_________________
New to the Math Forum? Please read this: Ultimate GMAT Quantitative Megathread  All You Need for Quant  PLEASE READ AND FOLLOW: 12 Rules for Posting!!! Resources: GMAT Math Book  Triangles  Polygons  Coordinate Geometry  Factorials  Circles  Number Theory  Remainders; 8. Overlapping Sets  PDF of Math Book; 10. Remainders  GMAT Prep Software Analysis  SEVEN SAMURAI OF 2012 (BEST DISCUSSIONS)  Tricky questions from previous years.
Collection of Questions: PS: 1. Tough and Tricky questions; 2. Hard questions; 3. Hard questions part 2; 4. Standard deviation; 5. Tough Problem Solving Questions With Solutions; 6. Probability and Combinations Questions With Solutions; 7 Tough and tricky exponents and roots questions; 8 12 Easy Pieces (or not?); 9 Bakers' Dozen; 10 Algebra set. ,11 Mixed Questions, 12 Fresh Meat DS: 1. DS tough questions; 2. DS tough questions part 2; 3. DS tough questions part 3; 4. DS Standard deviation; 5. Inequalities; 6. 700+ GMAT Data Sufficiency Questions With Explanations; 7 Tough and tricky exponents and roots questions; 8 The Discreet Charm of the DS; 9 Devil's Dozen!!!; 10 Number Properties set., 11 New DS set.
What are GMAT Club Tests? Extrahard Quant Tests with Brilliant Analytics



Target Test Prep Representative
Status: Founder & CEO
Affiliations: Target Test Prep
Joined: 14 Oct 2015
Posts: 4278
Location: United States (CA)

Re: Which of the following CANNOT be the sum of two prime numbers?
[#permalink]
Show Tags
22 Jul 2018, 17:06
banksy wrote: Which of the following CANNOT be the sum of two prime numbers?
(A) 19 (B) 45 (C) 68 (D) 79 (E) 88 Recall that odd + odd = even and odd + even = odd. Also recall that 2 is the only even prime number. If the sum of two distinct prime numbers is odd, then one of them must be 2 since the other one will be odd, and the sum of 2 and an odd number is odd. So let’s check the answer choices that are odd numbers first. A) 19 19 = 2 + 17 Since 17 is prime, A is not the correct choice. B) 45 45 = 2 + 43 Since 43 is prime, B is not the correct choice either. D) 79 79 = 2 + 77 Since 77 is not a prime, D is the correct choice. Answer: D
_________________
Scott WoodburyStewart
Founder and CEO
GMAT Quant SelfStudy Course
500+ lessons 3000+ practice problems 800+ HD solutions



VP
Joined: 09 Mar 2016
Posts: 1213

Re: Which of the following CANNOT be the sum of two prime numbers?
[#permalink]
Show Tags
23 Jul 2018, 05:25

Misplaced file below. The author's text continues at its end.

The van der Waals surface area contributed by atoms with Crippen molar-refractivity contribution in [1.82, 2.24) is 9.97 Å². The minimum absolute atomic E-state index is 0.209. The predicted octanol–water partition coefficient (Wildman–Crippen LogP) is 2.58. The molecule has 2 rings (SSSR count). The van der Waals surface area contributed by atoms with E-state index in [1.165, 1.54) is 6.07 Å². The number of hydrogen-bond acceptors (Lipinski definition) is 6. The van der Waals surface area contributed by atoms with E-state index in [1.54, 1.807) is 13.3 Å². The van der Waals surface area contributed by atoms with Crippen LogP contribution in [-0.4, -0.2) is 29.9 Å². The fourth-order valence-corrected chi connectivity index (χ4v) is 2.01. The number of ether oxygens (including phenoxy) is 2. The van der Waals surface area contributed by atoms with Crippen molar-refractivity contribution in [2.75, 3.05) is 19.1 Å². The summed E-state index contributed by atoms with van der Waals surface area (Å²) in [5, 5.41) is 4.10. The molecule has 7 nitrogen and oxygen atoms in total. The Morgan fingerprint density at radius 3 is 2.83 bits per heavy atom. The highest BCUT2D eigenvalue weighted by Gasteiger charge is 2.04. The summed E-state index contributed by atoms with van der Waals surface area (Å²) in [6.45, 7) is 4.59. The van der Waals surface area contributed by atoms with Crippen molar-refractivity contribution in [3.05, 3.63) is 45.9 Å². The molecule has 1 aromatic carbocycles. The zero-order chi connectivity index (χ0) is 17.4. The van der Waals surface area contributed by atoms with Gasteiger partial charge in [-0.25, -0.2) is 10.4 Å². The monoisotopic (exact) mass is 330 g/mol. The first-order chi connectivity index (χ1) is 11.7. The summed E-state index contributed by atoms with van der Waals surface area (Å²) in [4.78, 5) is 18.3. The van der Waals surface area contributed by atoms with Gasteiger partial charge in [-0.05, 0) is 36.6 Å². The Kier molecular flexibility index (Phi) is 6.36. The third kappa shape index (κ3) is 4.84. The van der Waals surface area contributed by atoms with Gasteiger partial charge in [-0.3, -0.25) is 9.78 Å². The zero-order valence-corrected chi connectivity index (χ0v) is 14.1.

Bunuel wrote: banksy wrote: 187. Which of the following CANNOT be the sum of two prime numbers? (A) 19 (B) 45 (C) 68 (D) 79 (E) 88 Any prime number more than 3 can be expressed as \(p=6n+1\) or \(p=6n+5\) (\(p=6n1\)), where n is an integer >0 (check this: http://gmatclub.com/forum/primalitycheck108425.html). So the sum of two primes more than 3 can yield the following remainders upon division by 6: 0  if two primes are of a type \(p=6n+1\) and \(p=6n+5\); 2  if both primes are of a type \(p=6n+1\); 4  if both primes are of a type \(p=6n+5\); Now, we are looking for the choice which is not a prime+2, or prime+3 or has a remainder other than 0, 2, or 4 upon division by 6. (A) 19 > 192=17=prime; (B) 45 > 452=43=prime; (C) 68 > yields a remainder of 2 upon division by 6 so theoretically can be the sum of two primes (and it is 61+7=68); (D) 79 > 792 is not a prime, 793 is not a prime and also 79 yields a remainder of 1 upon division by 6, so it can not be the sum of two primes; (E) 88 > 71+17=88. Answer: D. Of course the above can be done much easier by just subtracting the primes starting from 2 from the answer choices and seeing whether the result is also a prime. Bunuel what is the reason you subtract 2 (A) 19 > 192=17=prime; (B) 45 > 452=43=prime;



Manager
Joined: 16 May 2017
Posts: 57
Location: India
WE: General Management (Retail Banking)

Re: Which of the following CANNOT be the sum of two prime numbers?
[#permalink]
Show Tags
05 Aug 2018, 08:09
banksy wrote: Which of the following CANNOT be the sum of two prime numbers?
(A) 19 (B) 45 (C) 68 (D) 79 (E) 88 A prime number always ends with 1 2,3,5,7,9. So if we add any 2 prime numbers we cannot obtain a last digit 9. So Ans: D
_________________
"The harder you work the luckier you get"




Re: Which of the following CANNOT be the sum of two prime numbers? &nbs
[#permalink]
05 Aug 2018, 08:09